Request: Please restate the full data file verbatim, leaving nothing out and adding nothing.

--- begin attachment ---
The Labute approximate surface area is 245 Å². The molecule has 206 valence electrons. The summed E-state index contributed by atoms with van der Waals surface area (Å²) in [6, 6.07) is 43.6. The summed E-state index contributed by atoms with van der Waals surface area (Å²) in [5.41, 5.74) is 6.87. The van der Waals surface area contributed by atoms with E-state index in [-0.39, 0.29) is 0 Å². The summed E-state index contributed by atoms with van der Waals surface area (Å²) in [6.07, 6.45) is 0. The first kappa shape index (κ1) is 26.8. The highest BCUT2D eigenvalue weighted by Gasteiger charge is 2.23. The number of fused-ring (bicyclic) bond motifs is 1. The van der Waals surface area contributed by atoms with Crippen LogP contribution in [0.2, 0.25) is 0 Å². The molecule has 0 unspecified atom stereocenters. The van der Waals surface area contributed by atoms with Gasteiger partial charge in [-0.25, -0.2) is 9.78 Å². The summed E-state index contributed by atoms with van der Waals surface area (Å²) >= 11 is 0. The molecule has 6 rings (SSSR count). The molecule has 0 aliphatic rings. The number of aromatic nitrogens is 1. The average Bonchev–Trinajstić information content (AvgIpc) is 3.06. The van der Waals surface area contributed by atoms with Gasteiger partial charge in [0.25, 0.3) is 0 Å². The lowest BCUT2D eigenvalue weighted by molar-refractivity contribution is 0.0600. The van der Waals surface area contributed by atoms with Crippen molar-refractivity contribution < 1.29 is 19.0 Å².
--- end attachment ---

The Labute approximate surface area is 245 Å². The molecule has 206 valence electrons. The summed E-state index contributed by atoms with van der Waals surface area (Å²) in [6, 6.07) is 43.6. The summed E-state index contributed by atoms with van der Waals surface area (Å²) in [5.41, 5.74) is 6.87. The van der Waals surface area contributed by atoms with E-state index in [-0.39, 0.29) is 0 Å². The summed E-state index contributed by atoms with van der Waals surface area (Å²) in [6.07, 6.45) is 0. The first kappa shape index (κ1) is 26.8. The highest BCUT2D eigenvalue weighted by Gasteiger charge is 2.23. The number of fused-ring (bicyclic) bond motifs is 1. The van der Waals surface area contributed by atoms with Crippen LogP contribution in [0.2, 0.25) is 0 Å². The molecule has 0 unspecified atom stereocenters. The van der Waals surface area contributed by atoms with Gasteiger partial charge in [-0.25, -0.2) is 9.78 Å². The summed E-state index contributed by atoms with van der Waals surface area (Å²) >= 11 is 0. The molecule has 6 rings (SSSR count). The molecule has 0 aliphatic rings. The number of aromatic nitrogens is 1. The average Bonchev–Trinajstić information content (AvgIpc) is 3.06. The van der Waals surface area contributed by atoms with Gasteiger partial charge in [0.25, 0.3) is 0 Å². The lowest BCUT2D eigenvalue weighted by molar-refractivity contribution is 0.0600. The van der Waals surface area contributed by atoms with Crippen molar-refractivity contribution < 1.29 is 19.0 Å².